Our Home Editor Shows Us the Transformative Household Projects She Completed During the Pandemic Lockdown
While sheltering in place this spring, Martha Stewart Living home editor Lorna Aragon got right down to work—in the classic sense, of course, but also on her house. She checked off a handful of creative to-dos that had long been on her list, and DIY-ed her way to a more beautiful, functional entryway and kitchen. Come on in, and see how her two worlds collided.
To transform the kitchen corner near the front door into a smart landing spot, Lorna added a bench she got at a tag sale, brushed it up with paint in her go-to gray, and fitted it with Container Store bins painted to match and Hickory Hardware Conquest 1 3/8" Porcelain Cabinet Knobs ($2.75 each, homedepot.com). Meadowbrook Creations Shaker peg rails (starting from $1.50 an inch, nhwoodworking.com) in the same color hug the walls above. It's perfect for hanging some of her favorite tools and household items like the pictured Longaberger Cake Basket with Swinging Handles ($98, longaberger.com) and Haydenville Broomworks Shaker Broom ($50, haydenvillebroomworks.com).
Drawers for Days
An antique dental cabinet Lorna scored for $90 at a country auction solved one of her kitchen's biggest setbacks: It had just one drawer, by the sink, with room only for her everyday flat-ware. "You can find lots of old office-supply furniture with great compartments like this," she says. After sanding off the rust, she brushed on super-glossy oil-based paint, lightly sanded it again, and gave it a second coat. The yard-sale shelf with the jars mounted above used to hold nails and screws. Lorna painted the frame to match, cleaned the jars, and filled them with spices. Her Thomas O'Brien Longacre Small Table Lamp ($435, circalighting.com) is the finishing touch.
Lorna tagged her spice jars with a Brother P-Touch label maker (from $23, staples.com) so she can tell her paprika from her cayenne in the heat of the moment. "For a cleaner look, put each one on the bottom," she says. The best spice jars are straight-sided and "easy to dip a tablespoon into," she adds. Specialty Bottle sells new ones ($1.25 each, specialtybottle.com) that fit the bill.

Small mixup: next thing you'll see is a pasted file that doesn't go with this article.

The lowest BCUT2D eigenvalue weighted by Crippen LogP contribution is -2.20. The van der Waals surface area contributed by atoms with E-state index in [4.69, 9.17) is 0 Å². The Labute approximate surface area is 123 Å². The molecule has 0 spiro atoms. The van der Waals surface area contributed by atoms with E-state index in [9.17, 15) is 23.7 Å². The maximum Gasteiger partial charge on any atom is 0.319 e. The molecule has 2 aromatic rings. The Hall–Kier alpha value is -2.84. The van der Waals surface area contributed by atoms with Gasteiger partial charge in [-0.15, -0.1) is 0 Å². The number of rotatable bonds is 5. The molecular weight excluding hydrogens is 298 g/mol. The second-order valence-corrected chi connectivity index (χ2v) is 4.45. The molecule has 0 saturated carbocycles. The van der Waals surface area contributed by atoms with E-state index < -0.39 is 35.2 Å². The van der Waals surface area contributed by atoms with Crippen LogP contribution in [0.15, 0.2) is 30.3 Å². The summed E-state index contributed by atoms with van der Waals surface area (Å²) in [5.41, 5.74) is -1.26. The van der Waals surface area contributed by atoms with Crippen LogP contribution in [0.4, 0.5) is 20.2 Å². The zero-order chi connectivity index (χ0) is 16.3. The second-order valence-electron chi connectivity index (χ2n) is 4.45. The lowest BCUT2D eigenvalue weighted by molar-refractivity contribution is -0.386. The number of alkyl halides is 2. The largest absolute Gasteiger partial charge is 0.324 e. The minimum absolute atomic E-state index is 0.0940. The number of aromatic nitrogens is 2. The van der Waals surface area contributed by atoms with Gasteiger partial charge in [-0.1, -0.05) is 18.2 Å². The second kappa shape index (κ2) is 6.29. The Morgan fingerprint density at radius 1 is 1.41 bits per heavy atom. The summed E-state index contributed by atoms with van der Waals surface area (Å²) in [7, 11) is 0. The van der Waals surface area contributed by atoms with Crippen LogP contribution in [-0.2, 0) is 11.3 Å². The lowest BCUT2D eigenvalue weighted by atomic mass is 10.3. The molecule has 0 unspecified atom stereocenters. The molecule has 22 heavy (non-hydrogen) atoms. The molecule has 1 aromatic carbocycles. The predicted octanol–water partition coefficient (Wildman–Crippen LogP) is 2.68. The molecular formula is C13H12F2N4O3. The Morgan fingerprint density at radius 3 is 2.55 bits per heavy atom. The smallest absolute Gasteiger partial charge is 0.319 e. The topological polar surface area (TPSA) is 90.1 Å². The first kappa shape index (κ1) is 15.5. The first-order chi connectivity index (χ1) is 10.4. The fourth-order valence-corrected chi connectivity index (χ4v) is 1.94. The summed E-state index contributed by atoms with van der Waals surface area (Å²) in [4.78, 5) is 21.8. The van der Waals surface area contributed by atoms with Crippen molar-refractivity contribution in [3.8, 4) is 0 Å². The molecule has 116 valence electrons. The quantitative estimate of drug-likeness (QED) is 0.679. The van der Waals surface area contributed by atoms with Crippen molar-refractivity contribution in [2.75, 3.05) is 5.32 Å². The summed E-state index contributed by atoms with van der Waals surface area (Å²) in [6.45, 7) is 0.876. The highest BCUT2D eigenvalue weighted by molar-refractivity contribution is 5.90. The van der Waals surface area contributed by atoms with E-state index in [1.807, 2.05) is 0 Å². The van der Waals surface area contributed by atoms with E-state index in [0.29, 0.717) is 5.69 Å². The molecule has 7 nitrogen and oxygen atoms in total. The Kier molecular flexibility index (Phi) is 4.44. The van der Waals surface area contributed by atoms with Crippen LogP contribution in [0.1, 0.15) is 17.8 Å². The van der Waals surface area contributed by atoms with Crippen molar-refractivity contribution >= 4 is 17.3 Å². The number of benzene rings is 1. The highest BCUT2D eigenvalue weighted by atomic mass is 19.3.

For a crisp finish, she also trimmed nonadhesive, nonslip Solid Easy liner sheets from the Container Store (starting from $7 for 4 ft., containerstore.com) to fit her drawers: If you have a spill, just wash the affected one in the sink.
Left behind in Lorna's basement by a previous homeowner, this cabinet was in, ahem, rustic shape before she brought it upstairs, painted it to fit right in, and gave it new nickel hardware and a job to do. Now it holds pantry goods and bowls up top, and hides appliances beneath—her toaster oven, food processor, and microwave—behind a curtain she sewed from French ticking-stripe fabric she had handy, and mounted on a nickel café rod. To emulate Lorna's cupboard curtain, try French General home-decorative fabric in (from left) St. Remy Red or Septfond Hemp (starting from $57 a yd., frenchgeneral.com). Next to it, stands a 10-gallon Ohio Stoneware Crock ($110, acehardware.com).
An adjacent laboratory table (a flashback to chemistry class) that she found at an antiques shop and repainted offers counter space with a genius twist: Its top is totally heatproof. The cubbies underneath, intended for textbooks, stow cutting boards and rolling pins. Shop a similar one at School's In Science Table with book compartments ($386, schoolsin.com) and outfit it with this King Arthur Flour Retro Bread Box ($40, shop.kingarthurflour.com).
Most of Lorna's furniture and woodwork is painted in Benjamin Moore Sandy Hook Gray (above left), a warm tone that closely resembles Martha Stewart Mourning Dove, the discontinued color she painted her cabinets years ago. She had Fine Paints of Europe's Hollandlac Brilliant 98 formula matched to them, to give the dental cabinet a smooth, hard finish. The walls are Benjamin Moore Light Pewter, a paler gray (above right).